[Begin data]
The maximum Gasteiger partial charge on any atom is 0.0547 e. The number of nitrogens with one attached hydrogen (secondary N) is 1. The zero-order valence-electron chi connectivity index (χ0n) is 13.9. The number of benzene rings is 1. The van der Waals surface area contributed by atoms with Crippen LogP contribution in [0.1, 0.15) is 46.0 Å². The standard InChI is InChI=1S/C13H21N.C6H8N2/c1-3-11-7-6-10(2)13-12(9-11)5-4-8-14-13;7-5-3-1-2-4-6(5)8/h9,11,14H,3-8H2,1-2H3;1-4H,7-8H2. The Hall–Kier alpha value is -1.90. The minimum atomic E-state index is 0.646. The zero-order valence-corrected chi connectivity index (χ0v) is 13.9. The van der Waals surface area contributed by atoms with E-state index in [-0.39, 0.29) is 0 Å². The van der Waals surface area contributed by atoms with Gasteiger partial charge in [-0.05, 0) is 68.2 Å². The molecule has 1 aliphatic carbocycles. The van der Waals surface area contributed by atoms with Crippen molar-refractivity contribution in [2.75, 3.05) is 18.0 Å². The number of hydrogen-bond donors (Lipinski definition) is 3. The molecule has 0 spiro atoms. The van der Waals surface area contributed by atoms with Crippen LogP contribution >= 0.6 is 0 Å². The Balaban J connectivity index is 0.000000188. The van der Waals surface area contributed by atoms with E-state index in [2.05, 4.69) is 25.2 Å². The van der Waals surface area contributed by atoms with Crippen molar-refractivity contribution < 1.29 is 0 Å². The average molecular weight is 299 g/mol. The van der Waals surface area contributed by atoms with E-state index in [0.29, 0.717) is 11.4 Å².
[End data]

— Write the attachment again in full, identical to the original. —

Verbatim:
The maximum Gasteiger partial charge on any atom is 0.0547 e. The number of nitrogens with one attached hydrogen (secondary N) is 1. The zero-order valence-electron chi connectivity index (χ0n) is 13.9. The number of benzene rings is 1. The van der Waals surface area contributed by atoms with Crippen LogP contribution in [0.1, 0.15) is 46.0 Å². The standard InChI is InChI=1S/C13H21N.C6H8N2/c1-3-11-7-6-10(2)13-12(9-11)5-4-8-14-13;7-5-3-1-2-4-6(5)8/h9,11,14H,3-8H2,1-2H3;1-4H,7-8H2. The Hall–Kier alpha value is -1.90. The minimum atomic E-state index is 0.646. The zero-order valence-corrected chi connectivity index (χ0v) is 13.9. The van der Waals surface area contributed by atoms with E-state index in [-0.39, 0.29) is 0 Å². The van der Waals surface area contributed by atoms with Gasteiger partial charge in [-0.05, 0) is 68.2 Å². The molecule has 1 aliphatic carbocycles. The van der Waals surface area contributed by atoms with Crippen molar-refractivity contribution in [2.75, 3.05) is 18.0 Å². The number of hydrogen-bond donors (Lipinski definition) is 3. The molecule has 0 spiro atoms. The van der Waals surface area contributed by atoms with Crippen LogP contribution >= 0.6 is 0 Å². The Balaban J connectivity index is 0.000000188. The van der Waals surface area contributed by atoms with E-state index in [2.05, 4.69) is 25.2 Å². The van der Waals surface area contributed by atoms with Crippen molar-refractivity contribution < 1.29 is 0 Å². The average molecular weight is 299 g/mol. The van der Waals surface area contributed by atoms with E-state index in [0.29, 0.717) is 11.4 Å².